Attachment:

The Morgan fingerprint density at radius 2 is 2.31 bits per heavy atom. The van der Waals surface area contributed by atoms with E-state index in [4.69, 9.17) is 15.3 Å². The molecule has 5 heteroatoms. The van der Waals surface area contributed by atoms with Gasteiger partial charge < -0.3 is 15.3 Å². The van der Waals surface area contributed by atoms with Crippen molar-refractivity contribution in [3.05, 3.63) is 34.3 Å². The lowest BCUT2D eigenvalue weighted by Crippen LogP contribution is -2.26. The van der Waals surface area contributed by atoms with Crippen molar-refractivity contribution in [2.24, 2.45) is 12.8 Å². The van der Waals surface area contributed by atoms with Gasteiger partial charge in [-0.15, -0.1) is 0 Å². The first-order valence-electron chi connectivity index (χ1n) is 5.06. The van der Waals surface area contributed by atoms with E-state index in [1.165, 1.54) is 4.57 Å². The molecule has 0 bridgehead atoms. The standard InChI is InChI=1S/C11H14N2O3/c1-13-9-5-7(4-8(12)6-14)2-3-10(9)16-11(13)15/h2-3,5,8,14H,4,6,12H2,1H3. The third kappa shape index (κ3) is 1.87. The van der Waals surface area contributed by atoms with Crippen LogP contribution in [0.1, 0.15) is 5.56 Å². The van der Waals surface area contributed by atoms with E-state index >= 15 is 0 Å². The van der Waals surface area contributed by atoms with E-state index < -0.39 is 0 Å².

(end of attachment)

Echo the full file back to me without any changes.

The Morgan fingerprint density at radius 2 is 2.31 bits per heavy atom. The van der Waals surface area contributed by atoms with E-state index in [4.69, 9.17) is 15.3 Å². The molecule has 5 heteroatoms. The van der Waals surface area contributed by atoms with Gasteiger partial charge < -0.3 is 15.3 Å². The van der Waals surface area contributed by atoms with Crippen molar-refractivity contribution in [3.05, 3.63) is 34.3 Å². The lowest BCUT2D eigenvalue weighted by Crippen LogP contribution is -2.26. The van der Waals surface area contributed by atoms with Crippen molar-refractivity contribution in [2.24, 2.45) is 12.8 Å². The van der Waals surface area contributed by atoms with Gasteiger partial charge in [-0.15, -0.1) is 0 Å². The first-order valence-electron chi connectivity index (χ1n) is 5.06. The van der Waals surface area contributed by atoms with E-state index in [1.165, 1.54) is 4.57 Å². The molecule has 0 bridgehead atoms. The standard InChI is InChI=1S/C11H14N2O3/c1-13-9-5-7(4-8(12)6-14)2-3-10(9)16-11(13)15/h2-3,5,8,14H,4,6,12H2,1H3. The third kappa shape index (κ3) is 1.87. The van der Waals surface area contributed by atoms with Crippen LogP contribution in [0.1, 0.15) is 5.56 Å². The van der Waals surface area contributed by atoms with E-state index >= 15 is 0 Å². The van der Waals surface area contributed by atoms with E-state index < -0.39 is 0 Å².